British Board of Film Classification

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How does classification work?

Here you can find more information about the BBFC’s classification process. Customers looking for information on submitting works should visit the Industry Services Section of the website.

In order to protect children from unsuitable and even harmful content in films and videos and to give consumers information they might need about a particular film or video before deciding whether or not to view it, the BBFC examines and age rates films and videos before they are released. This independent scrutiny prior to release ensures the highest possible level of protection and empowerment.

We watch films and videos all the way through and award an age rating and BBFCinsight to each one. We reach an age rating by applying the standards and criteria contained in our Classification Guidelines which can be downloaded below.

Typically, two Compliance Officers view a film for theatrical release. In most cases a Compliance Manager will confirm the Compliance Officers’ recommendation. But if the Compliance Officers are in any doubt or fail to agree, or if important policy issues are involved, the work may be seen by other members of the Board up to, and including, the Chief Executive and Presidential team. Occasionally we need to take specialist advice about the legal acceptability of film content or its potential for harm.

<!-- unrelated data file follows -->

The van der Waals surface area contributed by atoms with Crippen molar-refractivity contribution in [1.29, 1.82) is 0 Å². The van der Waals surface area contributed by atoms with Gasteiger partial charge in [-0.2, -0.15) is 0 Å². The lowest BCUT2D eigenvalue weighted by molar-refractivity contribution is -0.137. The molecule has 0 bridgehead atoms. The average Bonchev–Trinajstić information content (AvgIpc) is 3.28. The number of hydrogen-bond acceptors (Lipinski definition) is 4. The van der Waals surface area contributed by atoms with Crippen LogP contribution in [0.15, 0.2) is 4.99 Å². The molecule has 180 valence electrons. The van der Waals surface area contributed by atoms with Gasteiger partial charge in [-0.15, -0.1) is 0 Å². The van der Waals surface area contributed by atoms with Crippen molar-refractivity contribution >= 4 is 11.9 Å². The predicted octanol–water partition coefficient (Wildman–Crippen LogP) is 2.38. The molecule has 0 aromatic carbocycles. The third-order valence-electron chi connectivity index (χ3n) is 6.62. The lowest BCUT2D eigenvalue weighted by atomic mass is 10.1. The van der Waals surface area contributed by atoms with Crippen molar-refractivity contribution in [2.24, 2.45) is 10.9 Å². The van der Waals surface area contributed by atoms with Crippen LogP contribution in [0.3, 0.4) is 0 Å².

The same process exists for DVDs and Blu-rays though generally these are seen by one Examiner. However, opinions from other Compliance Officers may be required for more difficult works.

We look at issues such as discrimination, drugs, horror, dangerous and easily imitable behaviour, language, nudity, sex, and violence when making decisions. The theme of the work is also an important consideration. We also consider context, the tone and likely impact of a work on the potential audience.

The release format of a work has an impact on classification. Our decisions on the age rating of DVDs and Blu-rays can occasionally be stricter than at the cinema because there is a higher risk of underage viewing in the home and a greater potential for watching scenes out of context.

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